- a detective.
- a bloodhound, a dog used for tracking.
- to track or trail, as a detective.
Origin of sleuth
Examples from the Web for sleuth
If only there were some massive government apparatus available to us to sift through the metadata and sleuth these fakers out.PS 4 Beats Xbox One For Best New Video Game Console
June 13, 2013
Some firms charge several thousands of dollars per hour for the sleuth work of a team of six to eight investigators.Inside the Hunt for Assad’s Billions
August 17, 2012
[Styleite] On the DL: Kate Bosworth was sleuth in announcing her engagement to actor Michael Polish.Lady Gaga Covers Vogue With RuPaul Hair; Kate Bosworth Engaged
The Daily Beast
August 9, 2012
“Apana once climbed up walls like a pre-Spiderman sleuth and slipped into an opium dive,” writes Huang.The Legend of Charlie Chan
September 5, 2010
That sleuth is Peter Darwin—no relation to Charles, thanks kindly.Do I Have to Read Dick Francis?
February 20, 2010
There was something very like the 194 sleuth in its attitude.The Hound From The North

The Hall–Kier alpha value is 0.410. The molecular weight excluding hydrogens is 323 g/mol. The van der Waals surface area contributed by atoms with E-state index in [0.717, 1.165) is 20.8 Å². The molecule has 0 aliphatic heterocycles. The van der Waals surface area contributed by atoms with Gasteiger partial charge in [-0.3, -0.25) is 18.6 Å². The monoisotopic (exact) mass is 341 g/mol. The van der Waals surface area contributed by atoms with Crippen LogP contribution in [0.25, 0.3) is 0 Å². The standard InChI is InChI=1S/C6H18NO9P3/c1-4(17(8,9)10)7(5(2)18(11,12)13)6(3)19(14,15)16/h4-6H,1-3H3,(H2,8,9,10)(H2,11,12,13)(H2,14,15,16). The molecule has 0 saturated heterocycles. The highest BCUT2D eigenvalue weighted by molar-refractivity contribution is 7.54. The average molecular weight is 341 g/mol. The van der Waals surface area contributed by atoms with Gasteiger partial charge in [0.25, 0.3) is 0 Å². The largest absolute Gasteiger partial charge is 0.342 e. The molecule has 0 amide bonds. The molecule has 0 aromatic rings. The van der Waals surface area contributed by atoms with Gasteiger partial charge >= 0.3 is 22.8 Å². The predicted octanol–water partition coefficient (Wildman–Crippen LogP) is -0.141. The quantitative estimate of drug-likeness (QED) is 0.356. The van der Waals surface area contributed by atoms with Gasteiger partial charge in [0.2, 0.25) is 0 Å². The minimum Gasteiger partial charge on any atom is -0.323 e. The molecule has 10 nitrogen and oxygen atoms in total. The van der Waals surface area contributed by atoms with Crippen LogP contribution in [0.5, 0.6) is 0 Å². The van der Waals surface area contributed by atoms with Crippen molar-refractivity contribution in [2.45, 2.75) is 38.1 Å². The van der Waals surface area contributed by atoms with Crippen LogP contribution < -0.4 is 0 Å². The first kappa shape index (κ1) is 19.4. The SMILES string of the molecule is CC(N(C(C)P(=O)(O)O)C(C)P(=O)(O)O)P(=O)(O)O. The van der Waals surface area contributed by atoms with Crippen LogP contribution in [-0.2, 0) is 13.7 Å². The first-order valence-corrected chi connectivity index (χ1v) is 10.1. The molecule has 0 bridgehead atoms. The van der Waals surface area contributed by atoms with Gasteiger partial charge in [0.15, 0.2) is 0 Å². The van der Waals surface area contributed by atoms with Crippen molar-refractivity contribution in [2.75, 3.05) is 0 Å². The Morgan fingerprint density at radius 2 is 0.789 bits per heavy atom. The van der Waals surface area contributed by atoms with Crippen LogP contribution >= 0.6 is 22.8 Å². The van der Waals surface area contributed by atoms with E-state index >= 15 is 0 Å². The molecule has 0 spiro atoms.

Never was there a sleuth with his heart in his business as mine will be.In Apple-Blossom Time
Clara Louise Burnham
All we've got to do now is to play the sleuth when he leaves the cabin.The Call of the Beaver Patrol
V. T. Sherman
There wa'n't any need to do the sleuth act after Marjorie got started.Torchy
"This," says the sleuth, haulin' out of his pocket a bulgy envelope.Torchy, Private Sec.
- (tr) to track or follow
Word Origin and History for sleuth
c.1200, "track or trail of a person," from Old Norse sloð "trail," of uncertain origin. Meaning "detective" is 1872, shortening of sleuth-hound "keen investigator" (1849), a figurative use of a word that dates back to late 14c. meaning a kind of bloodhound. The verb (intransitive) meaning "to act as a detective, investigate" is recorded from 1905. Related: Sleuthed; sleuthing.